At The Country’s Biggest Fruit And Vegetable Market, Goods Are Changing Hands, Not Cash

At The Country’s Biggest
Fruit And Vegetable Market, Goods Are Changing Hands, Not CashAzadpur mandi
Snapshot
  • Fruits and vegetables being perishable, farmers cannot afford to hold them back. Arrivals perhaps do not reflect the true impact of monetisation. Prices do.

Azadpur mandi is the country’s largest fruit and vegetable auction yard. It is officially designated as a “market of national importance”. Its credibility makes it such a draw, says Satnam Singh, the secretary of Azadpur mandi’s agriculture produce marketing committee (APMC), which runs the show. It gets produce from all over the country: pineapples from Nagaland, coconuts from Kerala, pomegranates from Maharashtra and melons from Andhra. Sixty per cent of Jammu & Kashmir’s apples are auctioned at the yard. It is 78 acres in extent; there are yards that are bigger but none does more business per square metre. On average 14,000 tonnes of produce arrive daily. With 2,200 commission agents and about Rs 9,000 crore in annual turnover it is the busiest. Despite about 20,000 transactions per day, hardly about 10 disputes come to the APMC board for resolution, Singh says.

Trust is the key. Commission agents extend credit to traders and large suppliers and that explains why it is the preferred auction yard. These days there is a missing ingredient. It is cash.

At the kisan shed in the mandi’s vegetable yard, Meher Singh of village Paldi in Haryana’s Sonepat district has sold 15 bags of cauliflower at distress prices. From Rs 10-12 a kg before notebandi, as demonetisation is called in this part of the country, cauliflower rates have dropped to Rs 2 a kg. “Pit gaya ji” (I am ruined), he laments.

Jitender Khokar of village Chaprauli in western Uttar Pradesh sold 800 kg of methi or fenugreek greens for about Rs 3,000. He employs four labourers at Rs 150 each to pluck it. His four family members supplement them. “This should sell for Rs 14-15 for me to recover the cost,” he says.

Farmers at the kisan shed yard pay 1 per cent fee on sales to the mandi. Those who do not have a stall there have to depend on commission agents, who can charge up to 6 per cent.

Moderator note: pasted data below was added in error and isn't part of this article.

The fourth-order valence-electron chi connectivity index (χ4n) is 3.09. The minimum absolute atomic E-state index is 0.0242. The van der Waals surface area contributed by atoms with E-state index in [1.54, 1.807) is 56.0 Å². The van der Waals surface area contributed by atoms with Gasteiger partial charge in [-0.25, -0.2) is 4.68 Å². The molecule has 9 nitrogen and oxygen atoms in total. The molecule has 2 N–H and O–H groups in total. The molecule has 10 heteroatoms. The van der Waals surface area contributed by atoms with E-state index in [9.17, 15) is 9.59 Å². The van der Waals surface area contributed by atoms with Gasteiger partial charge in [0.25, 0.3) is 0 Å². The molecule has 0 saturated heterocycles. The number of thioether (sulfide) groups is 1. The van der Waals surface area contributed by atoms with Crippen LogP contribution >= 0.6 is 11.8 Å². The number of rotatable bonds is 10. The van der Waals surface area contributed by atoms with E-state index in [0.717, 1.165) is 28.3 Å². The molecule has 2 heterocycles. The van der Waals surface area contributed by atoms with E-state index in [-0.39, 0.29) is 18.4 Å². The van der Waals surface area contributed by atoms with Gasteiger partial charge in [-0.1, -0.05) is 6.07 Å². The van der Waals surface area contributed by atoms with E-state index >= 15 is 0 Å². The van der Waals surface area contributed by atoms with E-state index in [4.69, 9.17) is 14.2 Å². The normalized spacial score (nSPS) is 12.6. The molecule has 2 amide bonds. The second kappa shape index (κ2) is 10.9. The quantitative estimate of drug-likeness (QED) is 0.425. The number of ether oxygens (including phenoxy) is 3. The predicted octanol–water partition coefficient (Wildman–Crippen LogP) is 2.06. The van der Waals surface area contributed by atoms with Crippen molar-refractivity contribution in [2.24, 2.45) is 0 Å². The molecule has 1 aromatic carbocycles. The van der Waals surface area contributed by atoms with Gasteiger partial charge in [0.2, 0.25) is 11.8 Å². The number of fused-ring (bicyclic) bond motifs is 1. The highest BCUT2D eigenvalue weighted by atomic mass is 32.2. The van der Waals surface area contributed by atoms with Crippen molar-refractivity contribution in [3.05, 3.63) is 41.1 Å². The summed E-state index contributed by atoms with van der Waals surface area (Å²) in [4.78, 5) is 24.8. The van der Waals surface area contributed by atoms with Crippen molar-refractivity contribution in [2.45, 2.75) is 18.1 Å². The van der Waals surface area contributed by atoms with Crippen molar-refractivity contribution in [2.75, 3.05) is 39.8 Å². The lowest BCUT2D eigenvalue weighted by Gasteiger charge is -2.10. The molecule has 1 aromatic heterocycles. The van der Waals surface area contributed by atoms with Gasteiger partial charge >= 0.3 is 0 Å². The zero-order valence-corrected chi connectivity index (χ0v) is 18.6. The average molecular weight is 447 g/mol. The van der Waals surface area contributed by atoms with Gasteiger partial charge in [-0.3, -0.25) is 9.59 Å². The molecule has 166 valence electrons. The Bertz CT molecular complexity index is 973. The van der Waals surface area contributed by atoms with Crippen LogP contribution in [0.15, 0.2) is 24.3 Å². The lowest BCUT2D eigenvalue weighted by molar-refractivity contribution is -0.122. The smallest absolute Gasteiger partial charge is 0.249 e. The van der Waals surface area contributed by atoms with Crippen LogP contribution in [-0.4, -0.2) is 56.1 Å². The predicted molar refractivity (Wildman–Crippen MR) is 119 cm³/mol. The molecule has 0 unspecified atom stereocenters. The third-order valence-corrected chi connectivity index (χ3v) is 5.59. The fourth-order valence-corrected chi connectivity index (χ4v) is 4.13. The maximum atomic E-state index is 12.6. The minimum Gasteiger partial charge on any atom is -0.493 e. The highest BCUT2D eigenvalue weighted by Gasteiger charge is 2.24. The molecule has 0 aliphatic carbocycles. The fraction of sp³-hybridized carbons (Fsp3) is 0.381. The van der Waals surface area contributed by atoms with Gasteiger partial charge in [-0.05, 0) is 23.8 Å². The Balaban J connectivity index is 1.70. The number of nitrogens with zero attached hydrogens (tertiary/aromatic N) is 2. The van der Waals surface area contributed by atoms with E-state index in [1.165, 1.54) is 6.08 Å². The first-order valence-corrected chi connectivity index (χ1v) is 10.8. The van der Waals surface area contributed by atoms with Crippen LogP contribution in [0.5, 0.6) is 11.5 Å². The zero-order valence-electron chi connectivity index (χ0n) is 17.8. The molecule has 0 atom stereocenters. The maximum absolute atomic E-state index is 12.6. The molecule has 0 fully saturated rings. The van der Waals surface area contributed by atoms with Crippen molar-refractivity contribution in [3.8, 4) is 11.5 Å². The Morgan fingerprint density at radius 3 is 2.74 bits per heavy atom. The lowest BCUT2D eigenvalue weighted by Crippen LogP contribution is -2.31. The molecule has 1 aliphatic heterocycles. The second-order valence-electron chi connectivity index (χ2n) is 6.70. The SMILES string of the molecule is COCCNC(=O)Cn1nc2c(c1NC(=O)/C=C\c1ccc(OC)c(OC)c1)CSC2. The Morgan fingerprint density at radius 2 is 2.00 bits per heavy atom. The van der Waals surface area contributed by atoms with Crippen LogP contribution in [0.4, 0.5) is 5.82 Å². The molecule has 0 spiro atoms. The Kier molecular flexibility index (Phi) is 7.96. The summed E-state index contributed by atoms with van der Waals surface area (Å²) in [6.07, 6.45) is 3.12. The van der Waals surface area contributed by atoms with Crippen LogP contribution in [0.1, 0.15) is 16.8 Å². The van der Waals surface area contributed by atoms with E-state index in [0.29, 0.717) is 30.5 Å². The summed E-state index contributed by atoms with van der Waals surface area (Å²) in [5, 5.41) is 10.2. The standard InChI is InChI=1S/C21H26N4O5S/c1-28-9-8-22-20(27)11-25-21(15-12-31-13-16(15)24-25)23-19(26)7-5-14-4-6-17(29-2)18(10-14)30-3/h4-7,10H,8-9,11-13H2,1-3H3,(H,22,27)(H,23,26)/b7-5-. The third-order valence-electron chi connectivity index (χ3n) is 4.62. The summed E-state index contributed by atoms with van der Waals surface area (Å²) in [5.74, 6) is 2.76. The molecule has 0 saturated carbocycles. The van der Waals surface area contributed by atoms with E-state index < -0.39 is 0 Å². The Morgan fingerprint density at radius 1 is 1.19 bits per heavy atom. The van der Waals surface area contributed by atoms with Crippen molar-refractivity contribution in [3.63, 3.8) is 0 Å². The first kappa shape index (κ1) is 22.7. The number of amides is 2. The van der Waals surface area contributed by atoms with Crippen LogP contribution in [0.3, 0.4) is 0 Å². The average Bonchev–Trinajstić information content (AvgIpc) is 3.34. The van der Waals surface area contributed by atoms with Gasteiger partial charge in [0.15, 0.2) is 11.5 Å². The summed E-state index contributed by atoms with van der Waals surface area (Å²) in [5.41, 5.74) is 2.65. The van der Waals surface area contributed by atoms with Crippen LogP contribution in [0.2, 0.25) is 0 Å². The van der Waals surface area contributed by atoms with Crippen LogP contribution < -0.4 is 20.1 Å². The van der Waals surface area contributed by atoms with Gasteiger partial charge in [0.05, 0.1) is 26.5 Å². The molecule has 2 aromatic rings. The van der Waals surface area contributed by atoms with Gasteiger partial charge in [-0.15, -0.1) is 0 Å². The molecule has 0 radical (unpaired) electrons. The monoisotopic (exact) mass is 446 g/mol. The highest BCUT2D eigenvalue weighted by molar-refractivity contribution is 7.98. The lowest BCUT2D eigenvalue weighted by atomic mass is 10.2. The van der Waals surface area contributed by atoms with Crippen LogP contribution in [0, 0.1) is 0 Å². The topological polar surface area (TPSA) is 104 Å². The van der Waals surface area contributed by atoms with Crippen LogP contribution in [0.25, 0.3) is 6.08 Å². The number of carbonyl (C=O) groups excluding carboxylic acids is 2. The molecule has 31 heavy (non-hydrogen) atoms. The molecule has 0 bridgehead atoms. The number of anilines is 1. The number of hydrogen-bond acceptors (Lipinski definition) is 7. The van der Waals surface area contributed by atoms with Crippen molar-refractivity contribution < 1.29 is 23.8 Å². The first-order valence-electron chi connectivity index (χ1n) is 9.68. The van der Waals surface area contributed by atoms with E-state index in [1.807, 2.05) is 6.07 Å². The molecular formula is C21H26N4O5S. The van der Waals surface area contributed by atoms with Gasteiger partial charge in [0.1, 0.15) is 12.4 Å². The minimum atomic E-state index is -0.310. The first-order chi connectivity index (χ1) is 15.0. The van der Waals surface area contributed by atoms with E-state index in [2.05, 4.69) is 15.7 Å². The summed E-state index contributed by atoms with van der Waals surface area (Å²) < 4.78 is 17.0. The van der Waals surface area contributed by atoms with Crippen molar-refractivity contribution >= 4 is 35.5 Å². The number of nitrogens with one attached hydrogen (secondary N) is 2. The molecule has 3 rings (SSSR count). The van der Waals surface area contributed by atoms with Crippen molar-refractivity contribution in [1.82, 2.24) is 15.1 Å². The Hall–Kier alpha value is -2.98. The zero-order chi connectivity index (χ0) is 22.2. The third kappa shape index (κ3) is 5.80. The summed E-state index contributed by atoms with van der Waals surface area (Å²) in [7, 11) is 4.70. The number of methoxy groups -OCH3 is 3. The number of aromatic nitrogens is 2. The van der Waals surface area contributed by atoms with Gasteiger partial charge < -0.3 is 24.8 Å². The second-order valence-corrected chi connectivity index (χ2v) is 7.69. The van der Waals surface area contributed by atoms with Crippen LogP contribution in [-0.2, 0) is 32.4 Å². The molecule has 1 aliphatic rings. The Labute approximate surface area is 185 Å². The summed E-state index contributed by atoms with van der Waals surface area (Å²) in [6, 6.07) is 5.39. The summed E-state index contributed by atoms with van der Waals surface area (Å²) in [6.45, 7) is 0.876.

Babu Chaudhary of village Nangal, also in Baghpat, has sold 600 kg of green chillies at Rs 14 a kg. This is almost half of Rs 25-30 a kg he used to get before 8 November when high value old currency notes got invalidated. After accounting for pesticide sprays and plucking, packing and transport charges little is left, Chaudhary says.

Despite the risks, Chaudhary grows vegetables to give fields a break from sugarcane, the default crop which assures income because state governments fix the prices which mills should pay.

The mandi’s fruit yard is packed with trucks, but their contents are not moving. It is three days since a 16-tonne truck was parked in front of Mohammed Zakir’s stall. He auctions musk and water melons, which arrive from Anantpur in Andhra Pradesh. “I have sold three tonnes so far. Before notebandi, I used to sell at least one truck-load daily,” he says. Zakir has been operating at the mandi since 1994. Bad weather dislocates business temporarily, but he has not seen this kind of prolonged mandi or slump, which is entirely man-made.

Raja Babu, who operates a commission agency named after him, echoes Zakir. The rates of melon have fallen by half after notebandi to Rs 10 a kg, he asserts. The cost of transportation from Anantpur is Rs 4 a kg. Farmers will barely recover their cost at the price melons are fetching. (Prices displayed on the APMC’s website do not show such a drastic reduction. Melons were selling in the range of Rs 300-130 depending on quality before demonetisation. In the first fortnight of December, their prices were in the range of Rs 220-130 per box of 8 kg).

Chandra Mohan says pomegranate rates have fallen from Rs 700 a box of 10 kg to Rs 550, but there are no buyers. Daily sales have declined from about a thousand boxes of 10 kg to Rs 400, he claims. (Official figures show the rate has fallen from Rs 950-1,000 per box of 10 kg for the best grade before demonetisation to Rs 700-750 after the event).

“Currency flow nahin hoga toh grahak nahin ayenge,” (customers will not come if there is no currency flow) says Harbans Lal, a mechanical engineer who gave up employment in a government irrigation department to run his father’s business about 30 years ago, as his salary fell short of his expenses. “Kisan ko bahut nuksan hua hai” (farmers have suffered), he adds.

“Goods are changing hands but cash is not,” says Singh. Suppliers are sending stuff because they know there will be delay, but not default, in payments.

Data from Azadpur mandi’s website shows a mixed picture. Apple arrivals have declined since demonetisation. In the week before notebandi, daily arrivals ranged from 2,050 tonnes a day on 1 November to 3,752 on 7 November. Apple arrivals on 9 November, a day after the announcement of demonetisation, were 3,625 tonnes. They have steadily declined. In the first fortnight of December, arrivals ranged between 2,268 tonnes on 1 December to 1,380 tonnes on 13 December.

Vegetable arrivals do not seem to have been much affected. In the six days before demonetisation in November, potato arrivals averaged 1,495 tonnes. In the first six days of December, they averaged 1,308 tonnes. More onions arrived in the latter period (887.5 tonnes) than in the former (707.5 tonnes). Tomato arrivals in the first six days of November averaged 588 tonnes, while in the first six days of December they averaged 484 tonnes.

Fruits and vegetables being perishable, farmers cannot afford to hold them back. Arrivals perhaps do not reflect the true impact of monetisation. Prices do.

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